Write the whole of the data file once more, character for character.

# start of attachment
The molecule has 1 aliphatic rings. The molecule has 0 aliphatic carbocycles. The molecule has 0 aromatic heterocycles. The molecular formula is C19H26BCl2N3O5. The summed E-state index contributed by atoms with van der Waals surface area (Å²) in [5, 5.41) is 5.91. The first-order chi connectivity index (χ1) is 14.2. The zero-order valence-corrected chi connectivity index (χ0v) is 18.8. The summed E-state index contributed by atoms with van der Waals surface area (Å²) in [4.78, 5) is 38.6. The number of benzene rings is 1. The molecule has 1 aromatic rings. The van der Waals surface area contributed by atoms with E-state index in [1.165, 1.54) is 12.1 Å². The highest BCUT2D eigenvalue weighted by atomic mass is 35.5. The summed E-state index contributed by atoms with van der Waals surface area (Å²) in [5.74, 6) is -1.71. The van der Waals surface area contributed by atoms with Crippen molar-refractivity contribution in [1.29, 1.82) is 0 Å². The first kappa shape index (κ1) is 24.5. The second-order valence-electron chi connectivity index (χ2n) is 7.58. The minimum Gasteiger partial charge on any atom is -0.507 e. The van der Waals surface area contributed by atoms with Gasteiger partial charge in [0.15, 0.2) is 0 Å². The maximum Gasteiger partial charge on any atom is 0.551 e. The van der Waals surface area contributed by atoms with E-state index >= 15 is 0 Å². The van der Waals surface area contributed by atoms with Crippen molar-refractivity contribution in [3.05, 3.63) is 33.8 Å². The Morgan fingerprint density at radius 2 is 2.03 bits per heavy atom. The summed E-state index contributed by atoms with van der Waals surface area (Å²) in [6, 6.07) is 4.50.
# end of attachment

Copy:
The molecule has 1 aliphatic rings. The molecule has 0 aliphatic carbocycles. The molecule has 0 aromatic heterocycles. The molecular formula is C19H26BCl2N3O5. The summed E-state index contributed by atoms with van der Waals surface area (Å²) in [5, 5.41) is 5.91. The first-order chi connectivity index (χ1) is 14.2. The zero-order valence-corrected chi connectivity index (χ0v) is 18.8. The summed E-state index contributed by atoms with van der Waals surface area (Å²) in [4.78, 5) is 38.6. The number of benzene rings is 1. The molecule has 1 aromatic rings. The van der Waals surface area contributed by atoms with E-state index in [1.165, 1.54) is 12.1 Å². The highest BCUT2D eigenvalue weighted by atomic mass is 35.5. The summed E-state index contributed by atoms with van der Waals surface area (Å²) in [5.74, 6) is -1.71. The van der Waals surface area contributed by atoms with Crippen molar-refractivity contribution in [1.29, 1.82) is 0 Å². The first kappa shape index (κ1) is 24.5. The second-order valence-electron chi connectivity index (χ2n) is 7.58. The minimum Gasteiger partial charge on any atom is -0.507 e. The van der Waals surface area contributed by atoms with Gasteiger partial charge in [0.15, 0.2) is 0 Å². The maximum Gasteiger partial charge on any atom is 0.551 e. The van der Waals surface area contributed by atoms with E-state index >= 15 is 0 Å². The van der Waals surface area contributed by atoms with Crippen molar-refractivity contribution in [3.05, 3.63) is 33.8 Å². The Morgan fingerprint density at radius 2 is 2.03 bits per heavy atom. The summed E-state index contributed by atoms with van der Waals surface area (Å²) in [6, 6.07) is 4.50.